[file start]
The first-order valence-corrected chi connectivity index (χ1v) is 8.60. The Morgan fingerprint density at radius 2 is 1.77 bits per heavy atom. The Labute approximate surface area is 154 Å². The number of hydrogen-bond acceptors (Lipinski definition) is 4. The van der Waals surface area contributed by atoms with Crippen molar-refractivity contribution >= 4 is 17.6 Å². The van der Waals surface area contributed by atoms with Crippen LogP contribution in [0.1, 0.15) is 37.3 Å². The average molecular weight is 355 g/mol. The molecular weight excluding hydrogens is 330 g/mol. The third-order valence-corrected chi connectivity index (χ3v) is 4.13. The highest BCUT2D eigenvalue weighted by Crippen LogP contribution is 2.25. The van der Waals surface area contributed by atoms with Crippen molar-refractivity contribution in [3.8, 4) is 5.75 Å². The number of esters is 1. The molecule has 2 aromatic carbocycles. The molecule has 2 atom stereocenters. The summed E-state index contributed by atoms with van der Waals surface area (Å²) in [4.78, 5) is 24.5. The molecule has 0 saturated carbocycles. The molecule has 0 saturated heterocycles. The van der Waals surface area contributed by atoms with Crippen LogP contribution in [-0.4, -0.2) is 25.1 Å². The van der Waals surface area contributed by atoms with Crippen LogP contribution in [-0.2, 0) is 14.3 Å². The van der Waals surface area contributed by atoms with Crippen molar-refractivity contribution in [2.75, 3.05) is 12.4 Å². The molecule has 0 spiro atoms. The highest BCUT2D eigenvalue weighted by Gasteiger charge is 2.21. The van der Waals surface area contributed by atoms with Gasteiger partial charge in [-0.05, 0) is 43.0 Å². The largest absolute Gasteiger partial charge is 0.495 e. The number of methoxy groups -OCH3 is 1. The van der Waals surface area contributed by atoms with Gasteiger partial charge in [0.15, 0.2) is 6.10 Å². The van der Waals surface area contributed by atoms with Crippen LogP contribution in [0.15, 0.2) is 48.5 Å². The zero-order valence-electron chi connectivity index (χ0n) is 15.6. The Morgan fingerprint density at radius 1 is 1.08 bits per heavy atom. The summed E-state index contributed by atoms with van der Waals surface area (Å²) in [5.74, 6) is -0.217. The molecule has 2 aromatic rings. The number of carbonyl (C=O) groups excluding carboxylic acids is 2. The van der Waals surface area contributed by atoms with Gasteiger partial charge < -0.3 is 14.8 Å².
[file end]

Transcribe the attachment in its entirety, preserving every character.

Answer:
The first-order valence-corrected chi connectivity index (χ1v) is 8.60. The Morgan fingerprint density at radius 2 is 1.77 bits per heavy atom. The Labute approximate surface area is 154 Å². The number of hydrogen-bond acceptors (Lipinski definition) is 4. The van der Waals surface area contributed by atoms with Crippen molar-refractivity contribution >= 4 is 17.6 Å². The van der Waals surface area contributed by atoms with Crippen LogP contribution in [0.1, 0.15) is 37.3 Å². The average molecular weight is 355 g/mol. The molecular weight excluding hydrogens is 330 g/mol. The third-order valence-corrected chi connectivity index (χ3v) is 4.13. The highest BCUT2D eigenvalue weighted by Crippen LogP contribution is 2.25. The van der Waals surface area contributed by atoms with Crippen molar-refractivity contribution in [3.8, 4) is 5.75 Å². The number of esters is 1. The molecule has 2 aromatic carbocycles. The molecule has 2 atom stereocenters. The summed E-state index contributed by atoms with van der Waals surface area (Å²) in [4.78, 5) is 24.5. The molecule has 0 saturated carbocycles. The molecule has 0 saturated heterocycles. The van der Waals surface area contributed by atoms with Crippen LogP contribution in [-0.4, -0.2) is 25.1 Å². The van der Waals surface area contributed by atoms with Crippen LogP contribution in [-0.2, 0) is 14.3 Å². The van der Waals surface area contributed by atoms with Crippen molar-refractivity contribution in [2.75, 3.05) is 12.4 Å². The molecule has 0 spiro atoms. The highest BCUT2D eigenvalue weighted by Gasteiger charge is 2.21. The van der Waals surface area contributed by atoms with Gasteiger partial charge in [-0.05, 0) is 43.0 Å². The largest absolute Gasteiger partial charge is 0.495 e. The number of methoxy groups -OCH3 is 1. The van der Waals surface area contributed by atoms with Gasteiger partial charge in [0.15, 0.2) is 6.10 Å². The van der Waals surface area contributed by atoms with Crippen LogP contribution in [0.15, 0.2) is 48.5 Å². The zero-order valence-electron chi connectivity index (χ0n) is 15.6. The Morgan fingerprint density at radius 1 is 1.08 bits per heavy atom. The summed E-state index contributed by atoms with van der Waals surface area (Å²) in [5.74, 6) is -0.217. The molecule has 2 aromatic rings. The number of carbonyl (C=O) groups excluding carboxylic acids is 2. The van der Waals surface area contributed by atoms with Gasteiger partial charge < -0.3 is 14.8 Å².